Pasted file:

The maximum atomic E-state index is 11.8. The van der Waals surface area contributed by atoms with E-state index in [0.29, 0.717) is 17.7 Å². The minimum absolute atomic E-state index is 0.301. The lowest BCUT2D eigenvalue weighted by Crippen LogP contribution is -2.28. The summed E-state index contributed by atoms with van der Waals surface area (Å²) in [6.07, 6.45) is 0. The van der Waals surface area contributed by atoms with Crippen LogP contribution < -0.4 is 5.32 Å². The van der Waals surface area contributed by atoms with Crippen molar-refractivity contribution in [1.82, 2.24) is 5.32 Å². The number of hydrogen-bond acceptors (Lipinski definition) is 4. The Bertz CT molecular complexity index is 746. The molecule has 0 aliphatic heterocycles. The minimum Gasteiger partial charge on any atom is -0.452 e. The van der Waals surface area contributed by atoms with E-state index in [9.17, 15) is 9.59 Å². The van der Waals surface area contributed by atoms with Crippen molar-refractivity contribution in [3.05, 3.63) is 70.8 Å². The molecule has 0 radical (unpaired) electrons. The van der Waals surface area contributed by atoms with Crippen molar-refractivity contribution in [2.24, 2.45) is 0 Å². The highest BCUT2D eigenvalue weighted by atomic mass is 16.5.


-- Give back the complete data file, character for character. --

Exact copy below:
The maximum atomic E-state index is 11.8. The van der Waals surface area contributed by atoms with E-state index in [0.29, 0.717) is 17.7 Å². The minimum absolute atomic E-state index is 0.301. The lowest BCUT2D eigenvalue weighted by Crippen LogP contribution is -2.28. The summed E-state index contributed by atoms with van der Waals surface area (Å²) in [6.07, 6.45) is 0. The van der Waals surface area contributed by atoms with Crippen LogP contribution < -0.4 is 5.32 Å². The van der Waals surface area contributed by atoms with Crippen molar-refractivity contribution in [1.82, 2.24) is 5.32 Å². The number of hydrogen-bond acceptors (Lipinski definition) is 4. The Bertz CT molecular complexity index is 746. The molecule has 0 aliphatic heterocycles. The minimum Gasteiger partial charge on any atom is -0.452 e. The van der Waals surface area contributed by atoms with E-state index in [9.17, 15) is 9.59 Å². The van der Waals surface area contributed by atoms with Crippen molar-refractivity contribution in [3.05, 3.63) is 70.8 Å². The molecule has 0 radical (unpaired) electrons. The van der Waals surface area contributed by atoms with Crippen molar-refractivity contribution in [2.24, 2.45) is 0 Å². The highest BCUT2D eigenvalue weighted by atomic mass is 16.5.